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Our Story


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Our Story


Leiper’s Fork Distillery is recapturing the lost art of small batch production, using local ingredients and pouring our heart and soul into every drop we produce to bring a premium Tennessee spirit from grain to glass.
— Lee Kennedy, Proprietor & Distiller

At Leiper's Fork Distillery we are passionately committed to creating superior whiskeys with signature taste.  For our proprietor, Lee Kennedy, one could argue this is a culmination of a passion that has been simmering for over 20 years.  

 

Lee's relationship with whiskey began the same way it has for most native rural Southerners.   Bourbon, Tennessee and Moonshine whiskey have  been a part of the fabric of the South for  hundreds of years.  Growing up here, everyone knew who made the best moonshine and where to quietly get it.  It was not a mass marketed fad, but just a part of everyday life.  Most of our fathers drank bourbon, not because it was trendy, but because they wouldn’t contemplate drinking anything else. 

 

 We have assembled a team of individuals that share a passion for the history and heritage of Tennessee whiskey.  Typical of many small batch distilleries, we are family-owned and operated, including his mother, brother and uncle.  Our backgrounds range from the 3rd great granddaughter of W.L. Weller to long-time loyal friends who have supported each others dreams at every step and have the same passion for creating a product that will warm and thrill the palate.  We won’t tell you our great grandfathers came to us in a dream and taught us how to make whiskey, but we will strive every day to produce quality, high premium spirits with all of our energy and resources.  

 

Our two core spirits under production are Tennessee Whiskey and Bourbon.  We use locally grown grain, limestone filtered water, traditional techniques and attention to detail to create these premium small batch whiskies.  Our whiskey is aged in 53 gallon charred white oak barrels for five to seven years; maybe longer.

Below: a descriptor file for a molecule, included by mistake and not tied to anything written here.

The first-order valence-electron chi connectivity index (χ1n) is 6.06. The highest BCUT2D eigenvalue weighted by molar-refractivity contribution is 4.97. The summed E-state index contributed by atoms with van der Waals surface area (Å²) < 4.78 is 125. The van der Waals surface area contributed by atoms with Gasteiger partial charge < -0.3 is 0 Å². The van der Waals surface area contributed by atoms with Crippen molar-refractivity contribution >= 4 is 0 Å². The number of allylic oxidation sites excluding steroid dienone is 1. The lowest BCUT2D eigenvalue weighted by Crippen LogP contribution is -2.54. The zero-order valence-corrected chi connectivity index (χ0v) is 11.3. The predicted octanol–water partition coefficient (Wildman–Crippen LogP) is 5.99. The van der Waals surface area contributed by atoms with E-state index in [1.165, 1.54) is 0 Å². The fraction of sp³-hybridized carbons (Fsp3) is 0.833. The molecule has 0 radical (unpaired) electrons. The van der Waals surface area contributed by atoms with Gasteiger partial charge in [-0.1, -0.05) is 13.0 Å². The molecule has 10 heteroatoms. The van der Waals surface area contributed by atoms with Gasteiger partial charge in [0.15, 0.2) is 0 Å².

Our retail store is located in a 200 year old log cabin built by one of the mid states early settlers.  As part of this retail area we have a tasting room accommodating up to 25 people per tour.  Our still is  a 5000 sq. ft. timber frame building sitting directly behind our retail space, housing our 500 gallon swan neck whiskey still and cypress fermentation tanks.  The look and feel of our distillery harkens back to an era before the industrial revolution when large wooden structures were used as commercial spaces.  Leiper's Fork Distillery sits on 27 rolling acres just outside the historic village of Leiper’s Fork. 

 

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We're Not the First


We're Not the First



Distilling in Middle TN


Middle Tennessee has a rich but nearly forgotten history of whiskey distilling.  In 1799, John Overton, serving as Supervisor of the Internal Revenue for the District of Tennessee, performed a General Accounting of Stills, and found that there were 61 stills servicing the 4,000 inhabitants of Davidson County.  As land began to open up to the south and west many of these people began to settle along the Harpeth River Valley in the newly formed Williamson County.  Many of these early residents to our county naturally brought their stills with them as they moved.  In this early period of our county’s history, whiskey production was small in scale and conducted by individuals.  As part of a farming operation, and true to their cultural traditions, many farmers fermented and distilled their excess grains in the form of whiskey.  In those days, whiskey was used not only as a libation but was also used for medicines, disinfectants, an ingredient in perfumes and even as a currency for bartering.